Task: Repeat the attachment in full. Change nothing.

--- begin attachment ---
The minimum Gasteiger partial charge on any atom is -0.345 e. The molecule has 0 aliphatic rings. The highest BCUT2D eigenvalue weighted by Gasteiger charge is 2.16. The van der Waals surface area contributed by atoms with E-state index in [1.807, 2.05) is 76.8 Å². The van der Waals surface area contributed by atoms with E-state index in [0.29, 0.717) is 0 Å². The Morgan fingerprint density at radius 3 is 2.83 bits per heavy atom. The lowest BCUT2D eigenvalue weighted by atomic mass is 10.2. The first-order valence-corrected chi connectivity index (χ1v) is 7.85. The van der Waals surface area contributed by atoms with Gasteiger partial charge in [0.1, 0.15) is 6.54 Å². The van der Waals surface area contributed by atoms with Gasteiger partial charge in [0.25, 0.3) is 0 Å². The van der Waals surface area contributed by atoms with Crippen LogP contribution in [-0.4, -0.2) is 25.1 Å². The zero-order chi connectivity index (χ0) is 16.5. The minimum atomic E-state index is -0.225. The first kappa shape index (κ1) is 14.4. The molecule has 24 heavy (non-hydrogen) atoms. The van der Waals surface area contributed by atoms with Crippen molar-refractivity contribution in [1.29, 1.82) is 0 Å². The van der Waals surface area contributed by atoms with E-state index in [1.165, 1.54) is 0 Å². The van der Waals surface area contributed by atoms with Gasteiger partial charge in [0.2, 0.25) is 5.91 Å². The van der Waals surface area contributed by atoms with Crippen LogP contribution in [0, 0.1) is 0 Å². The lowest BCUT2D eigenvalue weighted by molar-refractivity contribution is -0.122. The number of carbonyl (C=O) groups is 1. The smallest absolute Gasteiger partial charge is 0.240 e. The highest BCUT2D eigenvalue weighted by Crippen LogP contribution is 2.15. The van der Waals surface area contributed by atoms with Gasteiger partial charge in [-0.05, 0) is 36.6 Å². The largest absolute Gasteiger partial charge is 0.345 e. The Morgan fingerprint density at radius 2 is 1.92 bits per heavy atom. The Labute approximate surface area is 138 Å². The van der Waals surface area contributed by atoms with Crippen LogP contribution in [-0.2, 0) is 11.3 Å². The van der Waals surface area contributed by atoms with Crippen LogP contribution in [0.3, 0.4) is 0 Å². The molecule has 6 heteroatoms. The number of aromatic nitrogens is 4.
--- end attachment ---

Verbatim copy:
The minimum Gasteiger partial charge on any atom is -0.345 e. The molecule has 0 aliphatic rings. The highest BCUT2D eigenvalue weighted by Gasteiger charge is 2.16. The van der Waals surface area contributed by atoms with E-state index in [1.807, 2.05) is 76.8 Å². The van der Waals surface area contributed by atoms with E-state index in [0.29, 0.717) is 0 Å². The Morgan fingerprint density at radius 3 is 2.83 bits per heavy atom. The lowest BCUT2D eigenvalue weighted by atomic mass is 10.2. The first-order valence-corrected chi connectivity index (χ1v) is 7.85. The van der Waals surface area contributed by atoms with Gasteiger partial charge in [0.1, 0.15) is 6.54 Å². The van der Waals surface area contributed by atoms with Gasteiger partial charge in [0.25, 0.3) is 0 Å². The van der Waals surface area contributed by atoms with Crippen LogP contribution in [-0.4, -0.2) is 25.1 Å². The zero-order chi connectivity index (χ0) is 16.5. The minimum atomic E-state index is -0.225. The first kappa shape index (κ1) is 14.4. The molecule has 24 heavy (non-hydrogen) atoms. The van der Waals surface area contributed by atoms with Crippen molar-refractivity contribution in [1.29, 1.82) is 0 Å². The van der Waals surface area contributed by atoms with E-state index in [1.165, 1.54) is 0 Å². The van der Waals surface area contributed by atoms with Gasteiger partial charge in [0.2, 0.25) is 5.91 Å². The van der Waals surface area contributed by atoms with Crippen LogP contribution in [0, 0.1) is 0 Å². The lowest BCUT2D eigenvalue weighted by molar-refractivity contribution is -0.122. The number of carbonyl (C=O) groups is 1. The smallest absolute Gasteiger partial charge is 0.240 e. The highest BCUT2D eigenvalue weighted by Crippen LogP contribution is 2.15. The van der Waals surface area contributed by atoms with Gasteiger partial charge in [-0.05, 0) is 36.6 Å². The largest absolute Gasteiger partial charge is 0.345 e. The Morgan fingerprint density at radius 2 is 1.92 bits per heavy atom. The Labute approximate surface area is 138 Å². The van der Waals surface area contributed by atoms with Crippen LogP contribution in [-0.2, 0) is 11.3 Å². The van der Waals surface area contributed by atoms with Crippen LogP contribution in [0.3, 0.4) is 0 Å². The molecule has 6 heteroatoms. The number of aromatic nitrogens is 4.